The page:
WorkHandler calls the ReadPipe methods of the two TPJAnsiSBCSPipeFilter objects. This method simpy copies all available data from the associated pipe and processes it. Importantly, WorkHandler also calls Application.ProcessMessages to enable the memo controls to update.
CompletionHandler causes the TPJAnsiSBCSPipeFilter objects to flush any remaining text from their internal buffers, ensuring it gets written to the memo controls.
So far we haven’t seen how the memo controls actually get updated. This is done in the final piece of code, and that’s the implementation of the TPJAnsiSBCSPipeFilter objects’ OnLineEnd event handlers:
procedure TForm1.OutLineEndHandler(Sender: TObject; const Line: AnsiString); begin Memo1.Lines.Add(string(Line)); end; procedure TForm1.ErrLineEndHandler(Sender: TObject; const Line: AnsiString); begin Memo2.Lines.Add(string(Line)); end;
These events are triggered once for each complete line of text that the TPJAnsiSBCSPipeFilter read from the pipes. The events are also triggered for any remaining text when the application ends (in the calls to the Flush method). Each event is handled simply by adding the line of text to the appropriate memo control.
Run the application and watch the output appear in the two memo controls.
The code above is longer than it needs to be in order to make it clear what exactly is happening in the hope that this makes the code easier to understand.
TPJAnsiSBCSPipeFilter is able to take ownership of any pipe passed to its constructor so that the pipe is freed when the filter object is freed. The object also exposes a Pipe property to provide access to the wrapped pipe. This means we don’t need the OutPipe and ErrPipe local variables.
The Button1Click event handler can be shortened to:
procedure TForm1.Button1Click(Sender: TObject); var App: TPJConsoleApp; InFile: TPJFileHandle; const InFileName = 'InputFile.txt'; begin fOutFilter := nil; fErrFilter := nil; InFile := nil; try InFile := TPJFileHandle.Create(InFileName, fmOpenRead or fmShareDenyNone); fOutFilter := TPJAnsiSBCSPipeFilter.Create(TPJPipe.Create, True); fOutFilter.OnLineEnd := OutLineEndHandler; fErrFilter := TPJAnsiSBCSPipeFilter.Create(TPJPipe.Create, True); fErrFilter.OnLineEnd := ErrLineEndHandler; App := TPJConsoleApp.Create; try App.StdIn := InFile.Handle; App.StdOut := fOutFilter.Pipe.WriteHandle; App.StdErr := fErrFilter.Pipe.WriteHandle; App.OnWork := WorkHandler; App.OnComplete := CompletionHandler; App.TimeSlice := 1; if not App.Execute('Echoer') then raise Exception.CreateFmt( 'Error %X: %s', [App.ErrorCode, App.ErrorMessage] ); finally App.Free; end; finally FreeAndNil(fErrFilter); // frees pipe object and closes pipe handles FreeAndNil(fOutFilter); // frees pipe object and closes pipe handles InFile.Free; end; end;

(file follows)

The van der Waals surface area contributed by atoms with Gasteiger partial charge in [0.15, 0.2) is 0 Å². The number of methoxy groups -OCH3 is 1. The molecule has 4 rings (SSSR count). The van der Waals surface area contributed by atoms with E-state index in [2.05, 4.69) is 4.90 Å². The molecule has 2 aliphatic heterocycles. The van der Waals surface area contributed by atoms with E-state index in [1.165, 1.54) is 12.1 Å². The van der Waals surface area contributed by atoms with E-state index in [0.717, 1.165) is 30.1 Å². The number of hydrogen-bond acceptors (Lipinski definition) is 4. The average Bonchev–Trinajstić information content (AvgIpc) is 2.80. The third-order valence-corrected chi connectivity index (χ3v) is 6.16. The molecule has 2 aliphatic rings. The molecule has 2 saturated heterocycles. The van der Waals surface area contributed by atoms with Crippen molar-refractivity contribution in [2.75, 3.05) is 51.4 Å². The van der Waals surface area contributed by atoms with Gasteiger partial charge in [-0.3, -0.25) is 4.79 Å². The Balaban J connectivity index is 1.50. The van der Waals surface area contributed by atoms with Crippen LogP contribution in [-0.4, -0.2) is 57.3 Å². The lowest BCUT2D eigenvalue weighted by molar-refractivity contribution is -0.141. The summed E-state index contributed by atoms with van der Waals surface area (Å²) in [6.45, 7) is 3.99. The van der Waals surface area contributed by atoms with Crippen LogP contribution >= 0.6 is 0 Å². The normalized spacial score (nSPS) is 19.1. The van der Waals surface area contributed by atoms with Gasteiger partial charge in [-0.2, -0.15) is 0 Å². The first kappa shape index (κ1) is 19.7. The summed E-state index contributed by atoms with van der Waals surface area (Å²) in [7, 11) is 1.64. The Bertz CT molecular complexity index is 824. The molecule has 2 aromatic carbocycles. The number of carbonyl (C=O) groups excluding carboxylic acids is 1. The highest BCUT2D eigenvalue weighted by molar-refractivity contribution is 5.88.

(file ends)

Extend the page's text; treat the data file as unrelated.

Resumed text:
The pipe objects are created on the fly in the TPJAnsiSBCSPipeFilter constructor calls. The optional second
True parameter tells the filter object to free the pipe when it is destroyed. We use the Pipe property of the filter to access the pipe’s WriteHandle when setting the console application object’s StdOut and StdIn properties.
The is one further bit of slimming down we can do, and that is to remove the console application object’s OnComplete event handler. We can do this because TPJAnsiSBCSPipeFilter instance automatically calls the Flush method when the object is being destroyed. This causes the OnLineEnd event handler to be called with any remaining text. Therefore the explicit call to Flush in the OnComplete handler is redundant.